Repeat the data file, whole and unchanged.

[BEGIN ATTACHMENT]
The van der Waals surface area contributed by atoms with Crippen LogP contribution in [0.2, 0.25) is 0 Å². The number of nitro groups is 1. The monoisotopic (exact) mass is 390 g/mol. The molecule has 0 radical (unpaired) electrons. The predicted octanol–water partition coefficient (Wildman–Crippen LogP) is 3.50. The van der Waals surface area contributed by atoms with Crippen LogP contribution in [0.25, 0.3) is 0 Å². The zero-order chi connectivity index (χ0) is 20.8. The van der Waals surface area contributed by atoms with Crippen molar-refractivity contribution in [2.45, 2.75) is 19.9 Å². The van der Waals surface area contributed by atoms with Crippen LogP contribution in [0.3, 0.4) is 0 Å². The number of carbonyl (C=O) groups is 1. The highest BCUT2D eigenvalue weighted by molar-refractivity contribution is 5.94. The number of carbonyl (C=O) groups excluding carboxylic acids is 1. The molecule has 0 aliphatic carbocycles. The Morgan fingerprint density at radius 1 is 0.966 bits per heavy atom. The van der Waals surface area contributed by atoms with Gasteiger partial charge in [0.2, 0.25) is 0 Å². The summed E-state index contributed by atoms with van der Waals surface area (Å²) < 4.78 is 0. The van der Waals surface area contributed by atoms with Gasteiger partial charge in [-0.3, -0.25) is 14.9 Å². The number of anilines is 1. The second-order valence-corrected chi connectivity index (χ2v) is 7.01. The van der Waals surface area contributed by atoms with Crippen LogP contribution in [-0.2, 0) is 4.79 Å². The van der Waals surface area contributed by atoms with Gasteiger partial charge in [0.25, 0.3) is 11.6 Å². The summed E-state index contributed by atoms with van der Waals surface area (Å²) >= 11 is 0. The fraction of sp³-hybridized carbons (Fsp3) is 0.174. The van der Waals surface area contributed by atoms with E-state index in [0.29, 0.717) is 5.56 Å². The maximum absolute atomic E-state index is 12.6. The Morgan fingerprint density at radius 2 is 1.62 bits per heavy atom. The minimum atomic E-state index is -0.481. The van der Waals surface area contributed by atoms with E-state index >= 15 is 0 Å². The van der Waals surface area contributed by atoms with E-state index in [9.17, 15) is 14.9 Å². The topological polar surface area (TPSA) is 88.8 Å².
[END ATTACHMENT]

The van der Waals surface area contributed by atoms with Crippen LogP contribution in [0.2, 0.25) is 0 Å². The number of nitro groups is 1. The monoisotopic (exact) mass is 390 g/mol. The molecule has 0 radical (unpaired) electrons. The predicted octanol–water partition coefficient (Wildman–Crippen LogP) is 3.50. The van der Waals surface area contributed by atoms with Crippen LogP contribution in [0.25, 0.3) is 0 Å². The zero-order chi connectivity index (χ0) is 20.8. The van der Waals surface area contributed by atoms with Crippen molar-refractivity contribution in [2.45, 2.75) is 19.9 Å². The van der Waals surface area contributed by atoms with Crippen LogP contribution in [0.3, 0.4) is 0 Å². The number of carbonyl (C=O) groups is 1. The highest BCUT2D eigenvalue weighted by molar-refractivity contribution is 5.94. The number of carbonyl (C=O) groups excluding carboxylic acids is 1. The molecule has 0 aliphatic carbocycles. The Morgan fingerprint density at radius 1 is 0.966 bits per heavy atom. The van der Waals surface area contributed by atoms with Gasteiger partial charge in [0.2, 0.25) is 0 Å². The summed E-state index contributed by atoms with van der Waals surface area (Å²) < 4.78 is 0. The van der Waals surface area contributed by atoms with Gasteiger partial charge in [-0.3, -0.25) is 14.9 Å². The number of anilines is 1. The second-order valence-corrected chi connectivity index (χ2v) is 7.01. The van der Waals surface area contributed by atoms with Crippen LogP contribution in [-0.2, 0) is 4.79 Å². The van der Waals surface area contributed by atoms with Gasteiger partial charge in [0.25, 0.3) is 11.6 Å². The summed E-state index contributed by atoms with van der Waals surface area (Å²) >= 11 is 0. The fraction of sp³-hybridized carbons (Fsp3) is 0.174. The van der Waals surface area contributed by atoms with E-state index in [0.29, 0.717) is 5.56 Å². The maximum absolute atomic E-state index is 12.6. The Morgan fingerprint density at radius 2 is 1.62 bits per heavy atom. The minimum atomic E-state index is -0.481. The van der Waals surface area contributed by atoms with E-state index >= 15 is 0 Å². The van der Waals surface area contributed by atoms with E-state index in [9.17, 15) is 14.9 Å². The topological polar surface area (TPSA) is 88.8 Å².